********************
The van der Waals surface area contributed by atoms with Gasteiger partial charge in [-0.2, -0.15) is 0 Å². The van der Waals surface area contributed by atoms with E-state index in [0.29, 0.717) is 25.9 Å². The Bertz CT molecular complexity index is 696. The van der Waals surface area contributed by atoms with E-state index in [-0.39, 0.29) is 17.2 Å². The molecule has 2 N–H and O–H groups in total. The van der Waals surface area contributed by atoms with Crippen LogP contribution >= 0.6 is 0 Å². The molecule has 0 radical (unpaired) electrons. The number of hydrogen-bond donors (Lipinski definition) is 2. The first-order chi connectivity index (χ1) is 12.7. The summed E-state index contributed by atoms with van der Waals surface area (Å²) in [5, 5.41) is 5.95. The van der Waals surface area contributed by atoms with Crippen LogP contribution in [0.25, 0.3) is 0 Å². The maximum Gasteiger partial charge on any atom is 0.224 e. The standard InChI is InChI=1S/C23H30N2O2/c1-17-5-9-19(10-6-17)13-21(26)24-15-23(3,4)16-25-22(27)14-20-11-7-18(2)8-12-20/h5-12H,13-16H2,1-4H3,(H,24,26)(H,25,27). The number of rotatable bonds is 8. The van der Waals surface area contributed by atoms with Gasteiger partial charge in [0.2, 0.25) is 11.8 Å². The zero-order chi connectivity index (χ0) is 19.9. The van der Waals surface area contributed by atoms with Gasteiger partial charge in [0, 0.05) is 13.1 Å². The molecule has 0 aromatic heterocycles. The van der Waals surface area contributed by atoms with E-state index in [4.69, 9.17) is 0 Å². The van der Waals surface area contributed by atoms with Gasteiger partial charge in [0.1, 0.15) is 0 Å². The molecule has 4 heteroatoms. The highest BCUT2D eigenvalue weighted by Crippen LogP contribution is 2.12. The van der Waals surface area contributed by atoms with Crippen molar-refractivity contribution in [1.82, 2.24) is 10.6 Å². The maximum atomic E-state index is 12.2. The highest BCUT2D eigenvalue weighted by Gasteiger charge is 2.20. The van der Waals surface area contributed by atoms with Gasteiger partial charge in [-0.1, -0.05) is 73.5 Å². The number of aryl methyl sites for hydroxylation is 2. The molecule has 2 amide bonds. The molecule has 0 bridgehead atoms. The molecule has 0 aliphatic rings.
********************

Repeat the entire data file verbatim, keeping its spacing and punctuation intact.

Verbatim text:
The van der Waals surface area contributed by atoms with Gasteiger partial charge in [-0.2, -0.15) is 0 Å². The van der Waals surface area contributed by atoms with E-state index in [0.29, 0.717) is 25.9 Å². The Bertz CT molecular complexity index is 696. The van der Waals surface area contributed by atoms with E-state index in [-0.39, 0.29) is 17.2 Å². The molecule has 2 N–H and O–H groups in total. The van der Waals surface area contributed by atoms with Crippen LogP contribution >= 0.6 is 0 Å². The molecule has 0 radical (unpaired) electrons. The number of hydrogen-bond donors (Lipinski definition) is 2. The first-order chi connectivity index (χ1) is 12.7. The summed E-state index contributed by atoms with van der Waals surface area (Å²) in [5, 5.41) is 5.95. The van der Waals surface area contributed by atoms with Crippen LogP contribution in [0.25, 0.3) is 0 Å². The maximum Gasteiger partial charge on any atom is 0.224 e. The standard InChI is InChI=1S/C23H30N2O2/c1-17-5-9-19(10-6-17)13-21(26)24-15-23(3,4)16-25-22(27)14-20-11-7-18(2)8-12-20/h5-12H,13-16H2,1-4H3,(H,24,26)(H,25,27). The number of rotatable bonds is 8. The van der Waals surface area contributed by atoms with Gasteiger partial charge in [0.2, 0.25) is 11.8 Å². The zero-order chi connectivity index (χ0) is 19.9. The van der Waals surface area contributed by atoms with Gasteiger partial charge in [0, 0.05) is 13.1 Å². The molecule has 0 aromatic heterocycles. The van der Waals surface area contributed by atoms with E-state index in [4.69, 9.17) is 0 Å². The van der Waals surface area contributed by atoms with Gasteiger partial charge in [0.1, 0.15) is 0 Å². The molecule has 4 heteroatoms. The highest BCUT2D eigenvalue weighted by Crippen LogP contribution is 2.12. The van der Waals surface area contributed by atoms with Crippen molar-refractivity contribution in [1.82, 2.24) is 10.6 Å². The maximum atomic E-state index is 12.2. The highest BCUT2D eigenvalue weighted by Gasteiger charge is 2.20. The van der Waals surface area contributed by atoms with Gasteiger partial charge in [-0.1, -0.05) is 73.5 Å². The number of aryl methyl sites for hydroxylation is 2. The molecule has 2 amide bonds. The molecule has 0 bridgehead atoms. The molecule has 0 aliphatic rings.